• Health outcomes
      • KPIs: operational metrics required by practice, local government, state, federal
      • Quality and safety metrics
      • Targets: set by practice, insurer, etc. as well as patient goals
      • Incentives and rewards
      • Adverse Effects reporting
    • Environment
      • Noise: distracting noises, sound levels too high, etc. due to computer systems
      • Space: Cramped, uncomfortable work space etc.
      • Time: Too little time per patient or order, too little time in a day, too many demands
      • Location: things where they should be on the screen, click distance, and location of workstation relative to point of care and patient
      • Control: the degree to which the individual can control their workload and how to accomplish it
      • Fairness: the perception that the burdens and rewards, the effort and outcomes are spread amongst stakeholders in an equitable way
      • Interuptions

Some of the authors of the works cited above may be responding to the following topics, and participants are invited to describe their experiences of medication errors, and offer their insights and observations.

Topics

  1. What METHODS enhance or impede 3D Printing
  2. What MACHINE factors enhance or impede 3D Printing
  3. What PEOPLE issues enhance or impede 3D Printing
  4. What MATERIALS enhance or impede 3D Printing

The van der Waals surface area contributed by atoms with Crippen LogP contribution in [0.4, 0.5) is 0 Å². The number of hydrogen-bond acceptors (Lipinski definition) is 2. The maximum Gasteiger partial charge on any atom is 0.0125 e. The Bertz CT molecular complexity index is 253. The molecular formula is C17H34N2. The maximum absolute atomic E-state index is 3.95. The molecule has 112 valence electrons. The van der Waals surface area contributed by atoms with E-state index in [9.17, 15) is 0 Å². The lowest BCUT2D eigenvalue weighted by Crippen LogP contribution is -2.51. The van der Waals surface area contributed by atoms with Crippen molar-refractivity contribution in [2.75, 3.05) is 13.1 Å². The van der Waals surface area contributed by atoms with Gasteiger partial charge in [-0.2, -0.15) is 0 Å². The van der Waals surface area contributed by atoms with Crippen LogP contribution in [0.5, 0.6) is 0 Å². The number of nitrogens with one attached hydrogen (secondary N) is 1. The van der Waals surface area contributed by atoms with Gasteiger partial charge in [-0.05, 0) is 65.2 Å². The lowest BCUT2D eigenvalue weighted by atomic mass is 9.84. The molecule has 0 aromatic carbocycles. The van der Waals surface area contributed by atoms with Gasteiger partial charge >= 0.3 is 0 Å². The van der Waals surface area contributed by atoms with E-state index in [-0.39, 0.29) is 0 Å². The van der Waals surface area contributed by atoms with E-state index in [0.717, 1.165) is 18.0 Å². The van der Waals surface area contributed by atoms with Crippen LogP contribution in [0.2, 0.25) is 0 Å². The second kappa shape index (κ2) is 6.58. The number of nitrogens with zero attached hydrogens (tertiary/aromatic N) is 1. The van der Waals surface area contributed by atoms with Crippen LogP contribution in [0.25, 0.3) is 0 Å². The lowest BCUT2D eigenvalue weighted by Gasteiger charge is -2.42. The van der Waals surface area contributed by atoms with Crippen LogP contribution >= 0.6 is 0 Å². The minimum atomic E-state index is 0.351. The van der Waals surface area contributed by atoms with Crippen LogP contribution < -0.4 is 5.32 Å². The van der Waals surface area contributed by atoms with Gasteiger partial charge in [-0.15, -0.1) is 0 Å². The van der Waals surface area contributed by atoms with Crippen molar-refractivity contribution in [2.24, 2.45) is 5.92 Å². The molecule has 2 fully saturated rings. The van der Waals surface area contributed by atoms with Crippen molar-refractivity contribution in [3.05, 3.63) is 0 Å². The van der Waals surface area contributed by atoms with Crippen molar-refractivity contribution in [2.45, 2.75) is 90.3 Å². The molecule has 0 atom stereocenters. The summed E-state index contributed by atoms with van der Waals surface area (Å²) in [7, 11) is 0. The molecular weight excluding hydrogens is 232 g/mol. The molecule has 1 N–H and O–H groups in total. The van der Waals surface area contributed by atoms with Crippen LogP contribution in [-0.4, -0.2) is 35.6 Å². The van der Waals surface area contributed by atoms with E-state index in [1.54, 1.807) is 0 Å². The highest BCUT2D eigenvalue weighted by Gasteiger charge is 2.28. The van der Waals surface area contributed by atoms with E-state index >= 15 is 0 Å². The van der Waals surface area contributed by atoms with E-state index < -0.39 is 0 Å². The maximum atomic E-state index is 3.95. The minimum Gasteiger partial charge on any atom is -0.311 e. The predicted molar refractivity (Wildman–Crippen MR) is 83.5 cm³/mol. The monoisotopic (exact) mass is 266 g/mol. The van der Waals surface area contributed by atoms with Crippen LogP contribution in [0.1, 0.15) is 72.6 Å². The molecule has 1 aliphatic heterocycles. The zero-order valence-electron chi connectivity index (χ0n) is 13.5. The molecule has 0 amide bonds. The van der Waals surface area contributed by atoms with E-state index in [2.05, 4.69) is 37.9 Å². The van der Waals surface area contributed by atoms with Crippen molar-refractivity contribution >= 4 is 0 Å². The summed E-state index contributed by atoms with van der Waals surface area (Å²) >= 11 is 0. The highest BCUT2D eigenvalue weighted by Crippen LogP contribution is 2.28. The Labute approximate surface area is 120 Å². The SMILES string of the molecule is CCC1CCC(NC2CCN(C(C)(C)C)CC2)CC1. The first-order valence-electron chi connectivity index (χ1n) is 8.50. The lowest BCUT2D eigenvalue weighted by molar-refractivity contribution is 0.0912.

5. What MEASUREMENT factors enhance or impede 3D Printing
  6. What ENVIRONMENTAL factors enhance or impede 3D Printing

 

Background

MEQAPI focuses on healthcare improvement, and in the spirit of shameless borrowing (and efficiency), takes existing perspectives from the IHI, AHRQ, and others.

To quote the IHI on what the Triple Aim encompasses:

The IHI Triple Aim is a framework developed by the Institute for Healthcare Improvement that describes an approach to optimizing health system performance. It is IHI’s belief that new designs must be developed to simultaneously pursue three dimensions, which we call the “Triple Aim”:

  • Improving the patient experience of care (including quality and satisfaction);
  • Improving the health of populations; and
  • Reducing the per capita cost of health care.

The six domains of care quality (STEEEP) mapped out by the Agency for Healthcare Research and Quality (AHRQ) are foundational to healthcare improvement. All care, and by inference quality measures, should be focused on being Safe, Timely, Effective, Efficient, Equitable, and Patient Centered.

The MEQAPI tweetchat aims to give voice to a broad range of stakeholders in healthcare improvement, and it embraces everyone from administrators to zoologists, and includes physicians, nurses, researchers, bed czars, cleaners, and yes, patients and care-givers.

http://www.meqapi.org

 

 

 

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Published by

Matthew Loxton

Healthcare Analyst using Lean Six Sigma, Knowledge Management, & Organizational Learning to improve healthcare http://linkedin.com/in/mloxton